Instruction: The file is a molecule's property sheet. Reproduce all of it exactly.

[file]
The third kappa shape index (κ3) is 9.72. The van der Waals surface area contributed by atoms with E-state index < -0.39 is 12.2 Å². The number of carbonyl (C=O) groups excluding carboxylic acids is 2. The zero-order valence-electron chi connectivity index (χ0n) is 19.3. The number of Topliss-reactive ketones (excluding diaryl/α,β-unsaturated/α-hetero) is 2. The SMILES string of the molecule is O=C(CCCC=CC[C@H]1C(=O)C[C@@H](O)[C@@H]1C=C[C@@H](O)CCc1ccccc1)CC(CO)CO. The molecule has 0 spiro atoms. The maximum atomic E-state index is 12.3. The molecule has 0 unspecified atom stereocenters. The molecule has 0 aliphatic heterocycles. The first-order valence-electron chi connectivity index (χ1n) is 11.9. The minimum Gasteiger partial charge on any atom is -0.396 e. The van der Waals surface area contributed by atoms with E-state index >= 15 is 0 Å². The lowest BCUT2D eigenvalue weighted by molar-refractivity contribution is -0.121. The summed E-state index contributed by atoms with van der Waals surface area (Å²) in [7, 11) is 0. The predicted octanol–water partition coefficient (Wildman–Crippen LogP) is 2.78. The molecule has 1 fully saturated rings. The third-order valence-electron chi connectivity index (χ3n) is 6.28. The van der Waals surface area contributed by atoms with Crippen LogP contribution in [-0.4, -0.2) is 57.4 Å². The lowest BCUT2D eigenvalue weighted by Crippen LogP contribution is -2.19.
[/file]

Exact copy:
The third kappa shape index (κ3) is 9.72. The van der Waals surface area contributed by atoms with E-state index < -0.39 is 12.2 Å². The number of carbonyl (C=O) groups excluding carboxylic acids is 2. The zero-order valence-electron chi connectivity index (χ0n) is 19.3. The number of Topliss-reactive ketones (excluding diaryl/α,β-unsaturated/α-hetero) is 2. The SMILES string of the molecule is O=C(CCCC=CC[C@H]1C(=O)C[C@@H](O)[C@@H]1C=C[C@@H](O)CCc1ccccc1)CC(CO)CO. The molecule has 0 spiro atoms. The maximum atomic E-state index is 12.3. The molecule has 0 unspecified atom stereocenters. The molecule has 0 aliphatic heterocycles. The first-order valence-electron chi connectivity index (χ1n) is 11.9. The minimum Gasteiger partial charge on any atom is -0.396 e. The van der Waals surface area contributed by atoms with E-state index >= 15 is 0 Å². The lowest BCUT2D eigenvalue weighted by molar-refractivity contribution is -0.121. The summed E-state index contributed by atoms with van der Waals surface area (Å²) in [7, 11) is 0. The predicted octanol–water partition coefficient (Wildman–Crippen LogP) is 2.78. The molecule has 1 fully saturated rings. The third-order valence-electron chi connectivity index (χ3n) is 6.28. The van der Waals surface area contributed by atoms with Crippen LogP contribution in [-0.4, -0.2) is 57.4 Å². The lowest BCUT2D eigenvalue weighted by Crippen LogP contribution is -2.19.